The July 9 birth of a new country, the Republic of South Sudan, will change the dynamics of Africa’s Great Lakes region even as the southern Sudanese struggle to build their own nation and government, according to four specialists speaking at the United States Institute of Peace on April 14.

April 18, 2011

The July 9 birth of a new country, the Republic of South Sudan, will change the dynamics of Africa’s Great Lakes region even as the southern Sudanese struggle to build their own nation and government, according to four specialists speaking at the United States Institute of Peace on April 14. With relations between the north and south of Sudan likely to be “strained,” as former U.K. Ambassador to Sudan Alan Goulty said, “South Sudan will increasingly look toward its southern neighbors.”

South Sudan’s relationships with its southern neighbors will be important in terms of trade, technical assistance, entrepreneurial skills and labor, Goulty said. The panel broadly focused on three key issues: water, refugees and oil.


Independence for the south of Sudan is sparking questions about the new country’s future water use. Under colonial-era treaties, Sudan as a whole is entitled to use 18.5 billion cubic meters of Nile River water per year—about 22 percent. (Egypt, farther downriver, is even more fortunate. It is entitled to use 55.5 billion cubic meters, about 66 percent.) One question is how the north and the south will share Sudan’s current water rights. Negotiations have yet to reach a conclusion, noted Jon Temin, director of the Institute’s Sudan program. “Time is getting short,” he warned. Another question is whether future agricultural and other development in the south will increase demand for water. And intersecting with those issues is a pact negotiated over recent years that would rework the way Nile water is shared and managed. The Cooperative Framework Agreement has been signed by six upriver countries—Burundi, Ethiopia, Kenya, Rwanda, Tanzania and Uganda. They are asking for a more equitable sharing of the Nile. Egypt, Sudan and the Democratic Republic of Congo have not signed. As the regional politics of water change, Egypt is taking a strong interest in the impending arrival of a new player, South Sudan. Egypt’s new foreign minister made his first foreign trip to Khartoum and Juba, the future capital of South Sudan. Says Temin, “Egypt is trying to build a stronger relationship with Juba in anticipation of dealing with the water issue.”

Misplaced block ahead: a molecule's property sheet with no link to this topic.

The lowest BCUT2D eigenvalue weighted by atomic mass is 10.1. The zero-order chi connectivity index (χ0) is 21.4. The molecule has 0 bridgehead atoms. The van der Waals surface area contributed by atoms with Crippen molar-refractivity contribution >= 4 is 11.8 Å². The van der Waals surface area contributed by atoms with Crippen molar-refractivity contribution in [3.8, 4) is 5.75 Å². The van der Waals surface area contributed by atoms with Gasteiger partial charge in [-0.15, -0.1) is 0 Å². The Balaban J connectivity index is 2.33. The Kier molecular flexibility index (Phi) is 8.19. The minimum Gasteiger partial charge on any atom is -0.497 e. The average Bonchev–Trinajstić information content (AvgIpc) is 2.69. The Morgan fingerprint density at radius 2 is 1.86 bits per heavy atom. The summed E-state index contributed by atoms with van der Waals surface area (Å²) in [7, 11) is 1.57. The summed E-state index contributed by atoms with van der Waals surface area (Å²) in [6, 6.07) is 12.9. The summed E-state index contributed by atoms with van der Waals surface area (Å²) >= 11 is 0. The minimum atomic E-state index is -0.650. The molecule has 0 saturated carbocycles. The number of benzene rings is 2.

The international community needs to do more to assist the resettlement of southern Sudanese in their new nation, said Andrea Lari, regional director for Refugees International. Nearly 8.3 million people are estimated to reside in South Sudan, he said. Of that number, more than a quarter have recently returned—some half a million who had fled outside of Sudan and 2.2 million who had been displaced into other parts of southern Sudan. Another 400,000-500,000 southern Sudanese currently in the north are expected to return to the south in the coming months. The challenges in accommodating all of those returning to an impoverished country are enormous. “There is a need for the international community to stabilize, as much as possible, South Sudan,” Lari said. Many of those yet to return from the north are skilled workers, and they will want jobs in the south, he said. A lack of opportunity to make a livelihood, he warned, could lead to conflicts and tensions within the south.


Though most of Sudan’s oil deposits are located in the south, most of the transportation and refining infrastructure lie in the north. The new petro-state of South Sudan will likely remain dependent on those capabilities controlled by the north for some time. Even the metering capacity that measures oil flows is, for now, also entirely in the north, according to Raymond Gilpin, director of USIP’s Sustainable Economies Center of Innovation. The north and the south are negotiating over control of oil and natural gas assets ahead of the south’s independence on July 9; Sudan as a whole has between five and six billion barrels of proven oil reserves. The government of South Sudan receives nearly all—98 percent—of its revenue from oil operations. In the north, the government in Khartoum takes about 60 percent of its revenue from oil.

Gilpin suggested that the government in Juba will need to focus on infrastructure improvements and management and not merely oil revenue. South Sudan will also need to see that the use of oil revenue does not exacerbate ethnic or regional tensions within the south. Gilpin called the petroleum resources an opportunity “to demonstrate that this is a government for all.” He also cautioned that the south’s oil dependence creates “a lot of opportunity for corruption, unfortunately.” The international community, said Gilpin, should make clear that “the support is there, but the scrutiny is there…as well.” South Sudan may also have opportunities for regional energy partnerships. With other oil deposits in the Great Lakes region coming online, Gilpin said that collaboration between South Sudan and its neighbors on the building of pipelines could benefit all by lowering the cost of carrying oil to market.

South Sudan’s economic prospects will also benefit from the April 12 announcement by the U.S. Treasury Department’s Office of Foreign Assets Control (OFAC) that current sanctions on the Government of Sudan will not apply to the south. The impact on South Sudan’s oil sector, however, is unclear. OFAC said that if the south and the north arrive at an agreement in which the new southern government makes payments to the north from the sale of southern petroleum, then U.S. companies would need to secure an OFAC license for any transaction they would undertake with the south’s oil sector.

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